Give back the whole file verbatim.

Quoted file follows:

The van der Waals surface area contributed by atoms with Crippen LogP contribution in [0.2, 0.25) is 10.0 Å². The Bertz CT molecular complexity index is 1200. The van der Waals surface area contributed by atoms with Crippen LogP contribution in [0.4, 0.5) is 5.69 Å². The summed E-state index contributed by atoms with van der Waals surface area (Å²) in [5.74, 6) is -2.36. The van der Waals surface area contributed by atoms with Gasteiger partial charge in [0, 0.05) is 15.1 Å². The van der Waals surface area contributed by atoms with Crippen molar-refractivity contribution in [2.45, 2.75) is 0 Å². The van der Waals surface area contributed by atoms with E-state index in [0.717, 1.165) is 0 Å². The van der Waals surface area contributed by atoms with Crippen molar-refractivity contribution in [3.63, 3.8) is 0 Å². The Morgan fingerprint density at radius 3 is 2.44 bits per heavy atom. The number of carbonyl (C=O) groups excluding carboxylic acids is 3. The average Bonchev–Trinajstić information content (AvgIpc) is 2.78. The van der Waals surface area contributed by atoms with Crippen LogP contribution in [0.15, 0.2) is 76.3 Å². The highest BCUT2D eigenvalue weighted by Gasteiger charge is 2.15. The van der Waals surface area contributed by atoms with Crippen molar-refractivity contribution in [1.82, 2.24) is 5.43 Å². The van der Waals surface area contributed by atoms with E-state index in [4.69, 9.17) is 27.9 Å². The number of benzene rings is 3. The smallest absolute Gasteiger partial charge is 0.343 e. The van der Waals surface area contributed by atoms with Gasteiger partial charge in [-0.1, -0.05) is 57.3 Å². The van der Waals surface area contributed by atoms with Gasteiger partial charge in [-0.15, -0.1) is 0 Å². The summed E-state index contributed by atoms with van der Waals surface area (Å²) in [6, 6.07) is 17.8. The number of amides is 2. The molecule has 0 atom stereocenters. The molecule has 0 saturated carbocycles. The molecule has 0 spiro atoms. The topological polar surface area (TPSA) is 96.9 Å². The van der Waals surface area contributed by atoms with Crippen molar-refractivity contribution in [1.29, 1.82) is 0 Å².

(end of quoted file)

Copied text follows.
The van der Waals surface area contributed by atoms with Crippen LogP contribution in [0.2, 0.25) is 10.0 Å². The Bertz CT molecular complexity index is 1200. The van der Waals surface area contributed by atoms with Crippen LogP contribution in [0.4, 0.5) is 5.69 Å². The summed E-state index contributed by atoms with van der Waals surface area (Å²) in [5.74, 6) is -2.36. The van der Waals surface area contributed by atoms with Gasteiger partial charge in [0, 0.05) is 15.1 Å². The van der Waals surface area contributed by atoms with Crippen molar-refractivity contribution in [2.45, 2.75) is 0 Å². The van der Waals surface area contributed by atoms with E-state index in [0.717, 1.165) is 0 Å². The van der Waals surface area contributed by atoms with Crippen molar-refractivity contribution in [3.63, 3.8) is 0 Å². The Morgan fingerprint density at radius 3 is 2.44 bits per heavy atom. The number of carbonyl (C=O) groups excluding carboxylic acids is 3. The average Bonchev–Trinajstić information content (AvgIpc) is 2.78. The van der Waals surface area contributed by atoms with Crippen LogP contribution in [0.15, 0.2) is 76.3 Å². The highest BCUT2D eigenvalue weighted by Gasteiger charge is 2.15. The van der Waals surface area contributed by atoms with Crippen molar-refractivity contribution in [1.82, 2.24) is 5.43 Å². The van der Waals surface area contributed by atoms with E-state index in [4.69, 9.17) is 27.9 Å². The number of benzene rings is 3. The smallest absolute Gasteiger partial charge is 0.343 e. The van der Waals surface area contributed by atoms with Gasteiger partial charge in [-0.1, -0.05) is 57.3 Å². The van der Waals surface area contributed by atoms with Gasteiger partial charge in [-0.15, -0.1) is 0 Å². The summed E-state index contributed by atoms with van der Waals surface area (Å²) in [6, 6.07) is 17.8. The number of amides is 2. The molecule has 0 atom stereocenters. The molecule has 0 saturated carbocycles. The molecule has 0 spiro atoms. The topological polar surface area (TPSA) is 96.9 Å². The van der Waals surface area contributed by atoms with Crippen molar-refractivity contribution in [1.29, 1.82) is 0 Å².